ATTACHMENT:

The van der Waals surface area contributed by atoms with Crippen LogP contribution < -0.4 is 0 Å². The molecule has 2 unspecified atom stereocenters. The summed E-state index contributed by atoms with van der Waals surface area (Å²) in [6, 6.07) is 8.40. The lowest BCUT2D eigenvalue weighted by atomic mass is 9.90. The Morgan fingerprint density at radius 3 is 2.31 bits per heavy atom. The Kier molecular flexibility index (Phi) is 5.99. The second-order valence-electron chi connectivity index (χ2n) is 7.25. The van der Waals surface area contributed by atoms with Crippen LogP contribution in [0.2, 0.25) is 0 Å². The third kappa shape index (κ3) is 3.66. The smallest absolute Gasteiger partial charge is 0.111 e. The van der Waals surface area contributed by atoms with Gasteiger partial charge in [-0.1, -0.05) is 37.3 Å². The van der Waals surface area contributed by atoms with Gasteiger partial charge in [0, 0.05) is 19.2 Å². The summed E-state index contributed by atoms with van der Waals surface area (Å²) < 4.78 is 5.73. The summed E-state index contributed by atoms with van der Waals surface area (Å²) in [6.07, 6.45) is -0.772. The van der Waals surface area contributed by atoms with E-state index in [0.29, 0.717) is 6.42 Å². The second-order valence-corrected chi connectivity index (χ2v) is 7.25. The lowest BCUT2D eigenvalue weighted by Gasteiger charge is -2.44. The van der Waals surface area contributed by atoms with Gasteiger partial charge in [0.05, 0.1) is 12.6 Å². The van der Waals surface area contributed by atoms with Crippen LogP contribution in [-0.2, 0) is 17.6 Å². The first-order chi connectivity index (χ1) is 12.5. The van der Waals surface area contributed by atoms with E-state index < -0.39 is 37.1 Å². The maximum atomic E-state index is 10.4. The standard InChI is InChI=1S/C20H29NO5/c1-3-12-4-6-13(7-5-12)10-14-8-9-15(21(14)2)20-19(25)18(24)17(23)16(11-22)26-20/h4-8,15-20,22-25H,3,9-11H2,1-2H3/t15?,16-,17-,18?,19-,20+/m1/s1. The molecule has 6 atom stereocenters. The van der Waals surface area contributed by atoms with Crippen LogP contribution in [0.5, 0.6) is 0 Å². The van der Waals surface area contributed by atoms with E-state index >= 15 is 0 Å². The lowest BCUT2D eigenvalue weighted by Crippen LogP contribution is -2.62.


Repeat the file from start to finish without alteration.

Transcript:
The van der Waals surface area contributed by atoms with Crippen LogP contribution < -0.4 is 0 Å². The molecule has 2 unspecified atom stereocenters. The summed E-state index contributed by atoms with van der Waals surface area (Å²) in [6, 6.07) is 8.40. The lowest BCUT2D eigenvalue weighted by atomic mass is 9.90. The Morgan fingerprint density at radius 3 is 2.31 bits per heavy atom. The Kier molecular flexibility index (Phi) is 5.99. The second-order valence-electron chi connectivity index (χ2n) is 7.25. The van der Waals surface area contributed by atoms with Crippen LogP contribution in [0.2, 0.25) is 0 Å². The third kappa shape index (κ3) is 3.66. The smallest absolute Gasteiger partial charge is 0.111 e. The van der Waals surface area contributed by atoms with Gasteiger partial charge in [-0.1, -0.05) is 37.3 Å². The van der Waals surface area contributed by atoms with Gasteiger partial charge in [0, 0.05) is 19.2 Å². The summed E-state index contributed by atoms with van der Waals surface area (Å²) < 4.78 is 5.73. The summed E-state index contributed by atoms with van der Waals surface area (Å²) in [6.07, 6.45) is -0.772. The van der Waals surface area contributed by atoms with E-state index in [0.29, 0.717) is 6.42 Å². The second-order valence-corrected chi connectivity index (χ2v) is 7.25. The lowest BCUT2D eigenvalue weighted by Gasteiger charge is -2.44. The van der Waals surface area contributed by atoms with Gasteiger partial charge in [0.05, 0.1) is 12.6 Å². The van der Waals surface area contributed by atoms with Crippen LogP contribution in [-0.2, 0) is 17.6 Å². The first-order chi connectivity index (χ1) is 12.5. The van der Waals surface area contributed by atoms with E-state index < -0.39 is 37.1 Å². The maximum atomic E-state index is 10.4. The standard InChI is InChI=1S/C20H29NO5/c1-3-12-4-6-13(7-5-12)10-14-8-9-15(21(14)2)20-19(25)18(24)17(23)16(11-22)26-20/h4-8,15-20,22-25H,3,9-11H2,1-2H3/t15?,16-,17-,18?,19-,20+/m1/s1. The molecule has 6 atom stereocenters. The van der Waals surface area contributed by atoms with Crippen LogP contribution in [0.5, 0.6) is 0 Å². The van der Waals surface area contributed by atoms with E-state index >= 15 is 0 Å². The lowest BCUT2D eigenvalue weighted by Crippen LogP contribution is -2.62.